The Comfort of Consistency

On the occasional days I got out of class early in high school, I would listen to The Writer’s Almanac, a minuscule daily segment that ran from 2:55 to 3 p.m. on my local public radio station. The Writer’s Almanac, narrated by Garrison Keillor, whose melodious and calming voice is better known for the menagerie that is A Prairie Home Companion, follows a very rigid structure: a song, an array of histories, a poem, and a mantra.

The familiar consistency of this format imbues each new episode with a sense of a nostalgia. Even as I learn new stories each time I listen to the Almanac, the ritualistic elements of its craft always make me feel like I am returning home. Even in the experiencing of something so brief, my understanding of the show’s unchanging structure makes me feel snugly nestled in cozy and literary microcosm.


Every episode opens with an elegant piano version of a Scandinavian folk song called “Ge Mig En Dag ” (Give Me a Day), over which Keillor recites the introduction, “And here is the Writer’s Almanac for Sunday, the fourth of May, two-thousand-fourteen”—or whatever the correct day may be for the given show; episodes date all the way back to 1993. The main portion of the Almanac follows, with Keillor describing the significance of the current day in history. He then reads a poem, sometimes related to the content of the main section—for example, he recently read an excerpt of Anne Frank’s diary on the anniversary of its first publishing in English—but more often than not, a piece that stands completely alone. Finally, a reprise of “Ge Mig En Dag” rises up from the moment of silence following the poem, and over this Keillor reads the brief credits for the show and closes with the incantation, “Be well, do good work, and keep in touch.”

Most of the tiny stories that comprise the Almanac are biographies of writers whose birthdays occur on the day of the show, but other events are recognized and brought to life as well: The birthdays of Duke Ellington and Leland Stanford, the founding of the United States Post Office and the ending of the Civil War, the discovery of DNA, the first performance of Amazing Grace—basically anything that could be deemed notable in the grand scheme of the world. The Writer’s Almanac makes this variety of content accessible by marrying it with a familiar and consistent framework.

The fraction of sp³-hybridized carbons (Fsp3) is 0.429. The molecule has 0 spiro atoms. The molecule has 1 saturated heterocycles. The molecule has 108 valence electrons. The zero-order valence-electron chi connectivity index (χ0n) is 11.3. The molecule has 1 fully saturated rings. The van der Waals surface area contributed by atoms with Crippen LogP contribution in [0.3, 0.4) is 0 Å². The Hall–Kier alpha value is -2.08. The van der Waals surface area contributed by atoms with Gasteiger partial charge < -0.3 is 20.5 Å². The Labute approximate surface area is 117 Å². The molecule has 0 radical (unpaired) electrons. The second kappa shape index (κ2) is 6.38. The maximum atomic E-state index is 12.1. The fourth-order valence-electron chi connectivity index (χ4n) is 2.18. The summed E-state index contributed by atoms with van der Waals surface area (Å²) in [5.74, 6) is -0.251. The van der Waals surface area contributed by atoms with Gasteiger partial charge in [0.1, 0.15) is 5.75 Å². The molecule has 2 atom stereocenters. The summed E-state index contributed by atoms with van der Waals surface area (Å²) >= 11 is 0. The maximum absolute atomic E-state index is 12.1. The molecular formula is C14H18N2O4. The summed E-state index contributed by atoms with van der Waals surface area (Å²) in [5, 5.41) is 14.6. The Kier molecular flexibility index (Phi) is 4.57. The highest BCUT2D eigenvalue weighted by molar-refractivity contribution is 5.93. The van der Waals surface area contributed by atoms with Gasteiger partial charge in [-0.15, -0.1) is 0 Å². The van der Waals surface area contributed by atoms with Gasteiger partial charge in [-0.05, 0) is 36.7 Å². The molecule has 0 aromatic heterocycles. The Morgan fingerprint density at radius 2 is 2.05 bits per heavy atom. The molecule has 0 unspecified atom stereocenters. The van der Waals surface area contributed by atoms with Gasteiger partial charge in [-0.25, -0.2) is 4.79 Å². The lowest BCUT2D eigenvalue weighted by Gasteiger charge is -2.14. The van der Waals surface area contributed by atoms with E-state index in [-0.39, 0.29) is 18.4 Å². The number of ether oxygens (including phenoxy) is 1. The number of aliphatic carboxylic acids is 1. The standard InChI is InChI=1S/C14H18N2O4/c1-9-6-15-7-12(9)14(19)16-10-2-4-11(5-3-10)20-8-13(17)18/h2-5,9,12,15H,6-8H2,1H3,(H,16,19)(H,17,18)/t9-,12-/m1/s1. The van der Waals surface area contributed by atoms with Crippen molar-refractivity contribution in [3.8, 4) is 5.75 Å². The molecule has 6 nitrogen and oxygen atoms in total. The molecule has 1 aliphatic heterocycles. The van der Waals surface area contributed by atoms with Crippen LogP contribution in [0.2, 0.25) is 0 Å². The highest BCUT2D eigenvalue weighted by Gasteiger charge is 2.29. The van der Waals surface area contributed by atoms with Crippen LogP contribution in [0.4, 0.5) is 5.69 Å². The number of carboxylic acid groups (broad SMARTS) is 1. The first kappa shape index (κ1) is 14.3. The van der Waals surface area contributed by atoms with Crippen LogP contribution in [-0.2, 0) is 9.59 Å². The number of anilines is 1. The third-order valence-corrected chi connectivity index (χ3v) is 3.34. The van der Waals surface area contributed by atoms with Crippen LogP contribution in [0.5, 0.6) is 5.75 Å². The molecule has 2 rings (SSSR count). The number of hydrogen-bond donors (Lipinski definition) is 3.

The consistencies of the show give it a personal and familiar mood; it easily becomes a sort of aural comfort food. “Ge Mig En Dag” now triggers a Pavlovian nostalgia in me whenever I hear it: I feel like I’m in my car, driving home from school and unwinding after a long day, and also like I’m sitting by a warm fireplace with good friends on a winter day; the former feeling is a product of the actual circumstances in which I’ve heard the song so many times, the latter a product of the perfectly languid and cozy composition and performance of the music itself. Moreover, Keillor’s voice has a tranquil and hypnotic tone, and he reads with an experienced patience that entices and holds the listener’s attention. Finally, the initiation and completion of each episode with exactly the same flowery, non-perfunctory language every time gives the Almanac an air of ritual and sacredness. By creating a mood of peace and respite, The Writer’s Almanac takes a very simple concept and makes it into a cathartic ritual with a unique aesthetic.

There is certainly a lot to be said for novelty—for inventive storytelling and for surprising one’s audience. And the idea of repetition, of doing something the same way every time, does not seem like it would be very engaging. Nevertheless, if you embed your narratives with consistent idiosyncrasies—a song to open, a proverb to end, a constant tempo—you will create tiny traditions for your audience to hold on to, little anchors that tie their hearts to your stories.

Article written by: Alec Glassford on 6/6/2014


Tell Us How You Got There

Tell Us How You Got There

In 2010, This American Life hit their 400-episode milestone. To commemorate, TAL staff decided to take on a challenge: produce stories pitched by their parents. Ira Glass shared an awkward story about losing his suit on a train, Nancy Updike came up with a jingle about the Erie Canal, but the far-and-away winner of this challenge was Lisa Pollak, who accepted a pitch from her mother to create a piece about “funny funerals.”

In addition to being completely hilarious, Funny Funerals offers aspiring podcast producers, like me, a rare insight into how to tackle a difficult story. Lisa Pollak reveals that even if you lack the ingredients of a good story (protagonist, dramatic arc, etc.), all is not lost!

I used to think Lisa’s piece was about funny funerals. It wasn’t until I listened to it about half a dozen times that I realized it was not a piece about funny funerals, but a piece about Lisa Pollak’s search for funny funeral stories.